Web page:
Temtris, hailing from the South Coast of NSW, was formed through the evolution of the heavy rock band Labyrinth. The band has released four albums to date, their latest being Enter the Asylum, being released in 2016. Temtris have established themselves as a heavy metal band with extreme versatility, with straight ahead metal songs, to more epic and narrative pieces. Temtris’ vocalist Genevieve Rodda, is an amazing vocalist, bringing both elements of power and melody to the sound of the band.
How has Enter the Asylum been received since its release last year?
“It is either been hot or cold. People are loving it in Australia. A lot of people in Europe are in to the Symphonic vocals and so there are some people who don’t know how to take it. The images of the band, for some fans portray an image, and then the music in some respects is much harder than they expect. We have literally made the album with grit and so some have struggled with that. So we just play what we play and write what feels right, but we are happy with how it has been received, for sure.”
You have played some amazing supports in Australia which one stands out for you and why?
“Definitely Accept! It was our first major support and it was a hell of a lot of fun. We were nervous about how the audience would take us and it was an amazing night. It was a really cool atmosphere and everyone got in to it. Accept actually wanted us to come to Melbourne but unfortunately supports were already secured down there so it couldn’t happen. But this was an amazing gig for us!”
I know you have struggled with line-ups throughout your career, as most bands do, but tell me about the current line-up and how it compares to the past?
“Now we have five musicians, and five committed people, and that it is not just about rehearsing and putting on a complete show, its everything. Everyone is now on the same page and are willing to put in the time, energy and dedication that is required to move Temtris forward. So it feels really good at the moment and it feels right.”
Temtris is all about live performance, how do you prepare for a show?
“We rehearse very heavily three to four weeks beforehand and we also work through the set and make sure the songs connect. I have a routine where I stretch my vocal chords and the others have their routines before we actually go on. We are all passionate about what we do and we do what it takes to put the performance together and be right for the gig.”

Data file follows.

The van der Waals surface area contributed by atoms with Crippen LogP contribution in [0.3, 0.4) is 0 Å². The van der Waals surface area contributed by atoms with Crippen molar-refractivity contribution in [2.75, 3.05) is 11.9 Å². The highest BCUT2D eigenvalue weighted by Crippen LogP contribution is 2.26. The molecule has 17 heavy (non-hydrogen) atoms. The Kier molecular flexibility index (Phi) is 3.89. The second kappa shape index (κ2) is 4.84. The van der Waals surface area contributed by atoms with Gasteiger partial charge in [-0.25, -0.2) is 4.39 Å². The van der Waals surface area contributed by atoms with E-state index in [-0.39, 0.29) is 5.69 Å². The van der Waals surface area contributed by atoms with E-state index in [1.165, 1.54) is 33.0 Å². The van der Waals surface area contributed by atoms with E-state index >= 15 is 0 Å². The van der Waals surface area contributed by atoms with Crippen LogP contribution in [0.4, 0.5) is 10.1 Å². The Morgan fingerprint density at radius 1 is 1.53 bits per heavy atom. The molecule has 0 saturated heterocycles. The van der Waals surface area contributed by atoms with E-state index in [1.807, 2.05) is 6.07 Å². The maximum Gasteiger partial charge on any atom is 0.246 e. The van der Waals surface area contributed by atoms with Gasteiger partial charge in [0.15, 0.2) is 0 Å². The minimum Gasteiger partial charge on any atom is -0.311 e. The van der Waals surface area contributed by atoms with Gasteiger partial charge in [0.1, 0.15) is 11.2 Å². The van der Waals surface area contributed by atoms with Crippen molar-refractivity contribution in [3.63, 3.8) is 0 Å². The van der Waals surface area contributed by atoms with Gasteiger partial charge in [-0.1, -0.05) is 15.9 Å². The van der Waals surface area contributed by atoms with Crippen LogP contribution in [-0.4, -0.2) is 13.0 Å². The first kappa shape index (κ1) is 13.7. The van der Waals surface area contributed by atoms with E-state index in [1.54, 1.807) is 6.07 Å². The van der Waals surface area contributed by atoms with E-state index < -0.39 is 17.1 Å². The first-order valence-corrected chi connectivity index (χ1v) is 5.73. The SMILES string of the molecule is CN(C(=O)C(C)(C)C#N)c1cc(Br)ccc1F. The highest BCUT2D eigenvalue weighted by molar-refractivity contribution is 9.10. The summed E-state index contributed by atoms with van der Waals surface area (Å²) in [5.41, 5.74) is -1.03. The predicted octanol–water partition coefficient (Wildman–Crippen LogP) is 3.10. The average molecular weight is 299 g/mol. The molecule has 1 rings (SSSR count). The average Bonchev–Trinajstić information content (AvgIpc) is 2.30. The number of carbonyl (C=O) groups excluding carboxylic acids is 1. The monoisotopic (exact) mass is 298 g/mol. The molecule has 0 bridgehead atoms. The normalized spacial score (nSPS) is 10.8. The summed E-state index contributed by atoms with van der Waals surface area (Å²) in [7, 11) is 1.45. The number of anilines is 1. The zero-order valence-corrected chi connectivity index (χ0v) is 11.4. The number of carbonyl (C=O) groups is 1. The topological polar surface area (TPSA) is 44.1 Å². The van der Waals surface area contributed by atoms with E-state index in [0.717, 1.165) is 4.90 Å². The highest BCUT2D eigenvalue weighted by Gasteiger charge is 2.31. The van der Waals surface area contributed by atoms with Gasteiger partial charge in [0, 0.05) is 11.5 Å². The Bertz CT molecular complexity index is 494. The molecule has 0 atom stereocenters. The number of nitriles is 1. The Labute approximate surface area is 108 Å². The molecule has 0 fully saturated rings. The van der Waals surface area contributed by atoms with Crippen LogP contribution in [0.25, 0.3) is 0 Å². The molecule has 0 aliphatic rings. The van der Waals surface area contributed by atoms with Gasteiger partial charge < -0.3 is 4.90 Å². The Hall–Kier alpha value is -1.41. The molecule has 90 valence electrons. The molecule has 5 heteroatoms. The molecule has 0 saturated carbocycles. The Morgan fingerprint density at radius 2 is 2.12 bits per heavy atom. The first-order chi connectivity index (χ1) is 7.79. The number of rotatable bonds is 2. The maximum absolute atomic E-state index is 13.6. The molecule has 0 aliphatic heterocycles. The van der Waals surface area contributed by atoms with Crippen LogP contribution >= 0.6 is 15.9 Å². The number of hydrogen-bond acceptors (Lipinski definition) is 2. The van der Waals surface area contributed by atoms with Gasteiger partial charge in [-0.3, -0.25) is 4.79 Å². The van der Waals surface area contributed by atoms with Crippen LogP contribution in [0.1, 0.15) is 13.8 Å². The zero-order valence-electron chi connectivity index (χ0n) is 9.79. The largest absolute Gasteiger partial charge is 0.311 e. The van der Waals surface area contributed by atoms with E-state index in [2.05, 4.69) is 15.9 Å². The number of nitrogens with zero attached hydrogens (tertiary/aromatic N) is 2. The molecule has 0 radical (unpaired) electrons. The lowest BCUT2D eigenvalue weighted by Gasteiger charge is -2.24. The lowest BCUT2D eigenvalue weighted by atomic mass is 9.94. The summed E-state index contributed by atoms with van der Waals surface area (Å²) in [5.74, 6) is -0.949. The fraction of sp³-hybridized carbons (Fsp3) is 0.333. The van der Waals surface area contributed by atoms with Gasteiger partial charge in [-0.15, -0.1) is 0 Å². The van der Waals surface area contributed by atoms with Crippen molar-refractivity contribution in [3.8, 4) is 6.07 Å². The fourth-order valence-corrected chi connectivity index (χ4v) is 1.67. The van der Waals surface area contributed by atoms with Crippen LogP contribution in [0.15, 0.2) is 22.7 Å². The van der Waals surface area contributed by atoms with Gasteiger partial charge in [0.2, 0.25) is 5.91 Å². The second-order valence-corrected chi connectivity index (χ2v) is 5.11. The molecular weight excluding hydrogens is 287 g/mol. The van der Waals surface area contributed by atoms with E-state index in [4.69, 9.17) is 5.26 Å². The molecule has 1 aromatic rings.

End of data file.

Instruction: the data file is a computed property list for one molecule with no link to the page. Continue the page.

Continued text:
Finally, what is the next major step for Temtris, is it an album, overseas touring…?
“We would love to go overseas but this is just beyond us at present. We have had a few offers but they haven’t been decent enough as we have bills to pay and the offer has to be right and balanced. We are on the Battlegod label but as distribution, so we have a good business relationship that is mutually beneficial, with no pressure, and this does give us a fair amount of freedom; this way we are supporting each other. The next album is on its way, six songs down with more to come. But we really would love to get overseas and play and start to work in those markets.”
Temtris hit the stage tonight with a real sense of purpose, they turned up to play. This outfit has become so professional over the course of the last few years. Every time I have seen them play they have taken their live show to a new level. It is hard to say what is in store for this outfit because in 2017 it seems like the sky is the limit. The band opened with Mind Games followed by Summoning and then Enter the Asylum in quick succession, and they immediately had the Newcastle punters eating out of their hands. The bands energy and pace has definitely benefited from the addition of Taso Vamiadakis on drums who commanded the songs from the back of the stage and set the upbeat pace of the set, he is an amazing musician at such a young age! The guitar duo of Anthony Hoffman and Anthony Fox have become so tight and their melodies, and even lead work, seem to complement each other as musicians so well; which is the benefit of playing together for so long. Genevieve was on fire, she commanded the stage, hit the notes and played to the punters all set. For me her highlights were Empty Room, Your Time Has Come and the rendition of Iron Maiden’s The Evil That Men Do. Ultimately there was no downtime in the set and tonight was proof that Temtris are here to stay and that they are not only a formidable national metal act, but an act who are poised and ready to take on the international metal stage.
Pegazus are one of the forefathers of the Australian metal scene forming in 1993 in Melbourne, and releasing over six Albums to date. The band was formed around Johnny Stoj (guitar and principle song writer) and his brother Robbie On drums. The band have always been received well and in 1998 they really started to impact on the international market with the release of Wings of Destiny, and then Breaking the Chains, which was distributed across all continents. On the back of this album the band toured in Europe with the likes of Hammerfall and cemented their place in the international metal world. The band’s latest offering, In Metal We Trust continues the bands tradition of true metal and I am hoping we don’t have to wait too long for the next release.